Before rebranding itself as the Design Thinking Academy, Design Lab underwent an explosive change of leadership, as cofounders Cristina Alvarez and Martin Rayala left the school in early 2017 following disagreements with newly elected leaders of the school’s board of directors over management and contractual issues. There were conflicting reports as to whether they resigned voluntarily or were forced to leave, but the school’s new leaders requested and received a charter modification that deleted all references in the charter to the management corporation that Alvarez had created to serve as the school’s management entity. After Alvarez’s departure, the school’s financial statements made reference to a “disputed liability” of $768,081; subsequent statements said the dispute had been resolved, but there has been no public accounting.
Design Lab continued to participate in the XQ Super School Project, but apparently received little more than $200,000 in start-up funding and $700,000 for the just-completed school year before XQ dropped the rebranded Design Thinking Academy from the project in April, citing “continuing deficiencies” and “no substantial evidence” that the school was making progress to carry out the promises made in the application that brought it the $10 million Super School prize.
In addition to those closings, three schools – Great Oaks Academy and Freire in Wilmington and First State Military in Clayton – were granted charter modifications in January permitting them to reduce their earlier enrollment projections by as much as 10 percent.
While those developments might suggest declining interest in charters, whose 16,088 students account for about 12 percent of Delaware’s public school enrollment, there is evidence of upticks as well. Las Americas Aspira Academy, the Newark-based K-8 charter, has received authorization to expand its dual-language Spanish-English program to include high school grades starting in the fall of 2020.
In addition, the Sussex Montessori School will also open next year near Seaford, starting with kindergarten through third grade and gradually expanding into a K-6 program.
Read more about charters coming to Sussex County here.
“Absolutely, there is still a market” for expansion, Travers says, noting that some charters have waiting lists of 1,000 or more students. “Our high-quality schools are able to expand,” and others want to improve to be considered high-quality operations, he says.
Other positives for charter schools, Massett says, include plans by Eastside Charter in Wilmington to create a new honors program that involves partnerships with four private schools and the involvement of students from Odyssey, Design Thinking and Newark Charter in advocating successfully for a new state law that bans single-use plastic bags from larger supermarkets and convenience stores.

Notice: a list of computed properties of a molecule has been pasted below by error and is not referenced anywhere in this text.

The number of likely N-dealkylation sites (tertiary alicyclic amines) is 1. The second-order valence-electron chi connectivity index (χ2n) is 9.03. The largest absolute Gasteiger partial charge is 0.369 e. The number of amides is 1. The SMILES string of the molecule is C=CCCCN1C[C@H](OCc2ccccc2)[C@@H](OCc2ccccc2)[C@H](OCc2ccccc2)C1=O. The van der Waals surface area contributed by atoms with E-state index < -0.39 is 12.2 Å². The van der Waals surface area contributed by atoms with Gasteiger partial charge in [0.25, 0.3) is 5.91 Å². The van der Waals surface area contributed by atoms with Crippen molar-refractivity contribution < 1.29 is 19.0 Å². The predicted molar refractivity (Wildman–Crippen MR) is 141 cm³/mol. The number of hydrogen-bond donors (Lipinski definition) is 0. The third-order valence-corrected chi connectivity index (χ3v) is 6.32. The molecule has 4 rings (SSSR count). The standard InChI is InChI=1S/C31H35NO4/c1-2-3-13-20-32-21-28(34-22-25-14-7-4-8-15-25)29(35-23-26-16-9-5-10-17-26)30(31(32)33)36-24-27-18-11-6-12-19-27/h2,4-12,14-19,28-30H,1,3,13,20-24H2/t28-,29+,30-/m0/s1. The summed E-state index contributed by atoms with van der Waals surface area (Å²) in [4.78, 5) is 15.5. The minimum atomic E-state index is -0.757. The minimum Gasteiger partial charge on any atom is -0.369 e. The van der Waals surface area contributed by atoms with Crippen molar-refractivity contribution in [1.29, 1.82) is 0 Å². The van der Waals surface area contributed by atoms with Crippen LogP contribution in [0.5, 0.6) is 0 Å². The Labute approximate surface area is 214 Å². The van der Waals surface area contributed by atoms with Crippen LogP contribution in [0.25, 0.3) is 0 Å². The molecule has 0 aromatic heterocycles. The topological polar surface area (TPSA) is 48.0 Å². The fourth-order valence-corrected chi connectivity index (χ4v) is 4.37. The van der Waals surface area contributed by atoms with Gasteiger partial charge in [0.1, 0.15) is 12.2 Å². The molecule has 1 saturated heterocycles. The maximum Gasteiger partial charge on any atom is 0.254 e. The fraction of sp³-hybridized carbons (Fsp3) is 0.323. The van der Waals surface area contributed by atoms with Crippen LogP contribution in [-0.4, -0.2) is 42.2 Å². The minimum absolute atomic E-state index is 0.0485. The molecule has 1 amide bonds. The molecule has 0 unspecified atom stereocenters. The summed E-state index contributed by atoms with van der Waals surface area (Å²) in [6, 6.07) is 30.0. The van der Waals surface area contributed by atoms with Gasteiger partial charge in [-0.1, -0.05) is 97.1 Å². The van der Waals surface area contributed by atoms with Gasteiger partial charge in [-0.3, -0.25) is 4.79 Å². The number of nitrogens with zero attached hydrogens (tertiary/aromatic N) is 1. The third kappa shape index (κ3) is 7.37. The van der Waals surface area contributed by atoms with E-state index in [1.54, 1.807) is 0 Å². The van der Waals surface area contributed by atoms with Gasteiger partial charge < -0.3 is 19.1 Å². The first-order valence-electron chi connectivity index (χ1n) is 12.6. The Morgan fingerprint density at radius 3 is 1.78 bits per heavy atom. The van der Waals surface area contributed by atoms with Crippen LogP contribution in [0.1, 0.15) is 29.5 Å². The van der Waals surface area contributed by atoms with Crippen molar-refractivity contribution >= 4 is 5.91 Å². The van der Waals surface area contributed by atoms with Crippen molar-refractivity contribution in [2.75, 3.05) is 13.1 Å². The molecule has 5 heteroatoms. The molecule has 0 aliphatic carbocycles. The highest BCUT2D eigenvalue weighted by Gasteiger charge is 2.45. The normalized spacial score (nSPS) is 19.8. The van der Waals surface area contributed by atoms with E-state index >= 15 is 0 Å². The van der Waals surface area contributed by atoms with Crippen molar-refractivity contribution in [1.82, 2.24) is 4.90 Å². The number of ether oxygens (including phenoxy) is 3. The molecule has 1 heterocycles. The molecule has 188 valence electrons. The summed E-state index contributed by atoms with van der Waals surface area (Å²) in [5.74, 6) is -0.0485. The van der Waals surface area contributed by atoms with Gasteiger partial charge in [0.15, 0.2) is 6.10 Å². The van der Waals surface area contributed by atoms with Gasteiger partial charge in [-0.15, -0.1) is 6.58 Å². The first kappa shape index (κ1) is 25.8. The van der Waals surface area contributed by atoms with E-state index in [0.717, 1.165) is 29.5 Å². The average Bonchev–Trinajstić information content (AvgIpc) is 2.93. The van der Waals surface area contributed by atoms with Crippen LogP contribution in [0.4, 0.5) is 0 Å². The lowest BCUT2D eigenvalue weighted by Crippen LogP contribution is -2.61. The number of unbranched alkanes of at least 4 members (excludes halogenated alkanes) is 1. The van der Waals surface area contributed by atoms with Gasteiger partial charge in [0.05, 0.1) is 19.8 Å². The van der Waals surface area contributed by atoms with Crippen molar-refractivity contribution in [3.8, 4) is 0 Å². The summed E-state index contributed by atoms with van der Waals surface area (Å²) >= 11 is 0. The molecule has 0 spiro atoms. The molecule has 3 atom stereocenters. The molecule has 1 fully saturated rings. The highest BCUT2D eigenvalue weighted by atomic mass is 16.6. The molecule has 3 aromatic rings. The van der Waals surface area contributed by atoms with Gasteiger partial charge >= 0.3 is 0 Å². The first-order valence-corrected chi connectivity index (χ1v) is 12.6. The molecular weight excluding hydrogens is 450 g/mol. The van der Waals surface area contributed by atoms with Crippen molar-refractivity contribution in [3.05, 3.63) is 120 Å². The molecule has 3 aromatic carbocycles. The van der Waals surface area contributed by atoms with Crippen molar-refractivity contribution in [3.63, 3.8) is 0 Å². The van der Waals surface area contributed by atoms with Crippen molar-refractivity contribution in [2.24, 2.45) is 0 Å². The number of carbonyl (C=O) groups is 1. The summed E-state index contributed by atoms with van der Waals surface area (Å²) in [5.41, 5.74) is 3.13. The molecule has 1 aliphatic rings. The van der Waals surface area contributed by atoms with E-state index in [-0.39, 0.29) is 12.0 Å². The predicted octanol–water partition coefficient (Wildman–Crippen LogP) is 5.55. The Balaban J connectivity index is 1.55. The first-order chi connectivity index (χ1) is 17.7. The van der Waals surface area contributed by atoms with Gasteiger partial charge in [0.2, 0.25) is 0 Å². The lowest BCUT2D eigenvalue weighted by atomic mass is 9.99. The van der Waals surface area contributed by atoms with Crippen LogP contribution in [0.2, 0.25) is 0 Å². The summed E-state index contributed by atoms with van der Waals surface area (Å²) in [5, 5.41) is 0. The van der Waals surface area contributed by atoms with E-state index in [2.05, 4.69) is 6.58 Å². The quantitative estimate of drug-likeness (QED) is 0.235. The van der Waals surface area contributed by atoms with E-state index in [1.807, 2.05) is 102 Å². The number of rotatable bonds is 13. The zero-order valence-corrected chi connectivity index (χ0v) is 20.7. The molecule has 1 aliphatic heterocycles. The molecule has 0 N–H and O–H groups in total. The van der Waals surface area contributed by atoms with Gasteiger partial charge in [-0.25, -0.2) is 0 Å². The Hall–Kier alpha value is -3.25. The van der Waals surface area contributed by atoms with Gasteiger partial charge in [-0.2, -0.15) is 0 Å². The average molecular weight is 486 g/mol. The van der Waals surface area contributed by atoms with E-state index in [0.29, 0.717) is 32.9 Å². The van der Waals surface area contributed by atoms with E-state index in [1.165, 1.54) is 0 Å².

Further hints of the vitality of the charter movement may come later this month when the Department of Education announces the recipients of the first awards from the $10.4 million federal grant.
The grant application proposed awarding $1.5 million to the operators of two new charter schools. Sussex Montessori was the only applicant in this category, so it is likely to receive an award, with the amount dependent on how evaluators score the application, Carwell says.
The grant budget also set aside $4.5 million for nine grants to schools that are in the process of adding grade levels. Las Americas, Great Oaks, and First State Montessori in Wilmington could qualify for some of this funding, Massett says.
"We're better equipped to head off poor ideas, poor strategies, poor management." - Leroy Travers, Delaware Department of Education Charter Schools Office
Travers, who joined the Charter Schools Office late last year after heading the Campus Community School, a charter in Dover, says some of the grant money will be used to improve operations of the office, a process that he says began shortly before his arrival.
“We’re better equipped to head off poor ideas, poor strategies, poor management,” he says.
One reason for that, Carwell adds, is that the office has learned from its past experiences with unsuccessful charters.
Each year, he says, the office hosts “technical assistance sessions” for groups interested in starting charter schools. These programs don’t get much publicity, but they offer “a full cup of reality…. We give them a sense of what it takes to run a successful charter school,” he says.
“I use real-life examples, either in the local context or from other states,” Carwell says. “We don’t sugar coat.”
And, he adds, telling stories about how charters have run into trouble – at least 10 have closed, had charters revoked or have been placed on formal review in the last six years – has convinced several prospective school operators to abandon their efforts.